OT: Cloud Computing is coming to ...
Christopher A. Williams
chriswfedora at cawllc.com
Fri Jul 23 14:54:19 UTC 2010
On Thu, 2010-07-22 at 23:59 -0700, JD wrote:
> On 07/22/2010 10:40 PM, Christopher A. Williams wrote:
> > On Thu, 2010-07-22 at 23:31 -0600, Christopher A. Williams wrote:
> >> On Thu, 2010-07-22 at 22:14 -0700, JD wrote:
> >>>> I've personally deployed Tier 1 databases - Oracle RAC in all of its
> >>>> glory - on cloud infrastructure. Our RAC nodes outperformed their
> >>>> physical counterparts in benchmark testing. And they did it with better
> >>>> availability and redundancy built in.
> >>> I would be interested in seeing independently published benchmarking
> >>> results and not in-house benchmarking done by the devs of the installation.
> >> The benchmarking was done by the client, and is being independently
> >> verified. It will be eventually published for public consumption as well
> >> - most likely around the end of August or so. Remind me and I'll send
> >> you a copy.
> > Almost forgot. Have a look at:
> > http://www.vmware.com/solutions/business-critical-apps/exchange/
> > ...It turns out the the current performance record for a little
> > enterprise application called Microsoft Exchange is done on VMware
> > vSphere, which just happens to be the leading platform supporting cloud
> > based infrastructure today.
> > Yes - Exchange runs faster on cloud infrastructure than it does on
> > running directly on physical hardware. I've benchmarked similar using
> > Phoronix benchmark suite. Because of how things can get optimized, such
> > performance increases are actually fairly common.
> Can you describe the hardware of the private cloud
> and the hardware of the non-cloud machine in the
> location where you were involved in the installation
> or configuration?
> I would like to know what is being compared to what
> when claims of doubling the performance are made.
Good question! The link I gave includes a link to a white paper
describing the hardware environment in detail for the Exchange example.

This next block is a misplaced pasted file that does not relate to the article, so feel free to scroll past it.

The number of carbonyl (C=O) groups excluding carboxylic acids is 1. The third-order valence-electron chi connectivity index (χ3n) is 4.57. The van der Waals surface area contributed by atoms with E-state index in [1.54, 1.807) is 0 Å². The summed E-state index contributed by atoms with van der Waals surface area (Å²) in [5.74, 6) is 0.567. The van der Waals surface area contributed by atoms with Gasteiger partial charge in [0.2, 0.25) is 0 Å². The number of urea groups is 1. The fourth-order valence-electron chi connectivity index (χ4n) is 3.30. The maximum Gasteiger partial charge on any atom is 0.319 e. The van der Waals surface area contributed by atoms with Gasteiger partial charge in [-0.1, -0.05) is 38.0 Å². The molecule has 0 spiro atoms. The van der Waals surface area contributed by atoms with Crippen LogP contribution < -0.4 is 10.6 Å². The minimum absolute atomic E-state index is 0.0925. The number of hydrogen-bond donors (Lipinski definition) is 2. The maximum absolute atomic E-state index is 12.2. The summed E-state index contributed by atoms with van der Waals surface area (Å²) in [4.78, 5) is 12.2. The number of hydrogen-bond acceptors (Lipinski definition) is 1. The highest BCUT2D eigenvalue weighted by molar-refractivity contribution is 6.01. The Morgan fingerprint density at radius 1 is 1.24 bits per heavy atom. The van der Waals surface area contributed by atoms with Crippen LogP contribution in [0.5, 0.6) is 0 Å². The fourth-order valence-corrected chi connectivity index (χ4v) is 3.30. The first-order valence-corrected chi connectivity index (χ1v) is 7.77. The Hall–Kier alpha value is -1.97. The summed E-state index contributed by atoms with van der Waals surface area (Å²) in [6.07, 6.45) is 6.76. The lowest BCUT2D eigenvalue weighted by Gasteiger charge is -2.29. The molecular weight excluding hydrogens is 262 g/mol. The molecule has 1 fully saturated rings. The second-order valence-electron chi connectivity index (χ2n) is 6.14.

As to the systems and testing I have done, it has always been on
absolutely identical hardware. Most recently, a typical server
configuration might look something like this:
* Dual-Socket, Quad-Core Nahalem Processors
* 48 GB RAM
* 32GB local disk (for booting either the local OS or the Hypervisor, as
* Dual 10Gb NICs
In a rackmount server, this would be something like the HP Proliant
DL380 G6. In a blade server system, the HP BL490c running in a HP c7000
chassis with Flex10 modules would be a good example. You can find
similar configurations from IBM, Dell, and even Cisco (with their UCS
Since the newest deployments I have done are all on a converged 10G
Lossless Ethernet network, we had no need for a traditional Fiber
Channel SAN. Our storage protocol was either iSCSI or NFS, depending on
if we wanted to use a block protocol or not. All applications were then
accessed via the SAN.
Note: Doing this for large clients with sizable budgets also means I get
to play with the new toys a lot. :) But I've done similar for my church
using free versions of this stuff and using Fedora with the iSCSI Target
for my SAN. You could also use something like FreeNAS, but I like Fedora
(and this is the Fedora List :) ...). It all works impressively well.
Total acquisition cost for the hypervisor and other supporting software:
So, given that scenario, we would load one set of systems to run things
directly on the physical hardware. We then load up our cloud
infrastructure components (usually VMware vSphere, but most any Type 1
hypervisor would work similarly) on an identical number of identical
servers. Then we configure VMs to run on top of our virtual
infrastructure platform, tune both systems (physical and virtual) based
on their respective best practices, and start benchmarking.
In most cases, the performance is similar, with slight edges given to
one or the other. But once you begin to scale, and if there is any kind
of function where memory or disk cache efficiency is a factor, the
virtual systems generally take off and leave their physical counterparts
behind. The same can be said for CPU efficiency if scaling horizontally.
The reason for this is actually pretty simple. The kernel for a general
purpose OS has to do a lot of different things. It's a jack of all
trades and master of relatively few, if any of them. A Type 1 hypervisor
replaces the general purpose OS at the bottom layer, becoming the final
arbiter of who gets scheduled on the CPU when and how, as well as
handling memory allocation, etc. Because they are specialized to
basically do one thing, and 1 thing only, they are much smaller (VMware
ESXi has a 32MB footprint) and much more efficient. Since they offload
these features from the general purpose OS running on top of them and
just are better at doing these things, everything gets to run faster.
Hope that makes sense.
"In theory there is no difference between theory and practice.
In practice there is."
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